I’ve always wanted to observe Theofania – the annual blessing of the waters. Holding the celebration on Princes Pier enabled it to be a more public event.
The Pier made a fabulous platform for staging the event. Stacks of plastic chairs made it easy for people to arrange seating to suit. There was plenty of shade shelter. The Pier’s capacity to host such a large crowd so easily is a reminder of just how big it is.
There’s really only one way to get to Princes Pier – and that’s to walk. People streamed towards the Pier from every approach giving a sense of mild pilgrimage. Many family groups included grandparents, parents and grandchildren. Crowds lined the Pier and beach for that moment when the young men would dive from the boat to retrieve the cross. The service and the solemn singing could be heard clearly from every observing place.
There was quite a patient wait for the moment. I heard a woman say that the cross used to sink, whereas now it floats. Life Savers were strongly present on the water. It was over almost as soon as it had begun in a brief flurry in the water with the cross retrieved.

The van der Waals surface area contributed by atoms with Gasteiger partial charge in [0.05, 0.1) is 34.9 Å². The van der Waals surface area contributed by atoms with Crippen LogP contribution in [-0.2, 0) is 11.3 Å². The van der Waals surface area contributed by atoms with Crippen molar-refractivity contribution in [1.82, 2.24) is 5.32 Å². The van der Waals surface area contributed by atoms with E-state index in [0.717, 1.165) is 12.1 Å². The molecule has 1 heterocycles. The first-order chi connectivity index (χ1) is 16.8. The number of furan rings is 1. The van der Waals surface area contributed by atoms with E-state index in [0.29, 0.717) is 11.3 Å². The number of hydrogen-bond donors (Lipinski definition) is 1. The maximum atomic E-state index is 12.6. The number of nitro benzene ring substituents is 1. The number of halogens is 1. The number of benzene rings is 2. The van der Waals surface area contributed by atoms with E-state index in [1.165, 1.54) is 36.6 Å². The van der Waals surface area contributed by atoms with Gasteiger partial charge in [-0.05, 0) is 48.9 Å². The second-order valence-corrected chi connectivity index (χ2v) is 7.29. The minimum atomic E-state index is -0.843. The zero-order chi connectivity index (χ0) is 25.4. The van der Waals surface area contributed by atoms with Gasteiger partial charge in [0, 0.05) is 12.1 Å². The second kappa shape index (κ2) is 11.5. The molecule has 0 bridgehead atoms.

Afterwards Greek food and hospitality were offered on the grand scale. And there was dancing.
At the place where he first arrived in Australia in 1964, the Minister for Energy and Resources, Multicultural Affairs and Citizenship, Nicholas Kotsiris announced that he would not be contesting the 2014 state election. He supports Matthew Guy to contest the lower house seat of Bulleen.
The event was a good warm up for the Piers Festival – coming to Princes Pier on Saturday 25 January.
Theofania show that the Pier is well suited to temporary activation for events that relate to its history. Expressions of interest for the use of the gatehouse at Princes Pier closed in October 2013.
What’s next for Princes Pier?